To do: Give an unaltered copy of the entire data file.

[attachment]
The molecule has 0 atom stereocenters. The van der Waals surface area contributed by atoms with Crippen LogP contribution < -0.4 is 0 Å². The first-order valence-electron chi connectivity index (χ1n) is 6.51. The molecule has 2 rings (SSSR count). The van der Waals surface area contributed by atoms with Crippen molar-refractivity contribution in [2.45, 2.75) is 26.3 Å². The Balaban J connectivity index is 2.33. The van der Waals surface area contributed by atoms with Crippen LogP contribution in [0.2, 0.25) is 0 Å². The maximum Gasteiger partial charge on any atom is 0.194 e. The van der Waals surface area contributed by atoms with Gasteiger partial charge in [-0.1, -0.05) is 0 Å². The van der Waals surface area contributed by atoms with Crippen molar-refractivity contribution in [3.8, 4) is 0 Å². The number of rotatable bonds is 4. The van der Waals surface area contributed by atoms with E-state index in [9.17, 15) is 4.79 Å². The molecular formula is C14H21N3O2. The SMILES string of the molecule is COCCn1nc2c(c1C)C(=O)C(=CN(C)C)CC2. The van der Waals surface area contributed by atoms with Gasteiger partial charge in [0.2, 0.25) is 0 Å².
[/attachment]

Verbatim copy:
The molecule has 0 atom stereocenters. The van der Waals surface area contributed by atoms with Crippen LogP contribution < -0.4 is 0 Å². The first-order valence-electron chi connectivity index (χ1n) is 6.51. The molecule has 2 rings (SSSR count). The van der Waals surface area contributed by atoms with Crippen molar-refractivity contribution in [2.45, 2.75) is 26.3 Å². The Balaban J connectivity index is 2.33. The van der Waals surface area contributed by atoms with Crippen LogP contribution in [0.2, 0.25) is 0 Å². The maximum Gasteiger partial charge on any atom is 0.194 e. The van der Waals surface area contributed by atoms with Gasteiger partial charge in [-0.1, -0.05) is 0 Å². The van der Waals surface area contributed by atoms with Crippen molar-refractivity contribution in [3.8, 4) is 0 Å². The number of rotatable bonds is 4. The van der Waals surface area contributed by atoms with E-state index in [9.17, 15) is 4.79 Å². The molecular formula is C14H21N3O2. The SMILES string of the molecule is COCCn1nc2c(c1C)C(=O)C(=CN(C)C)CC2. The van der Waals surface area contributed by atoms with Gasteiger partial charge in [0.2, 0.25) is 0 Å².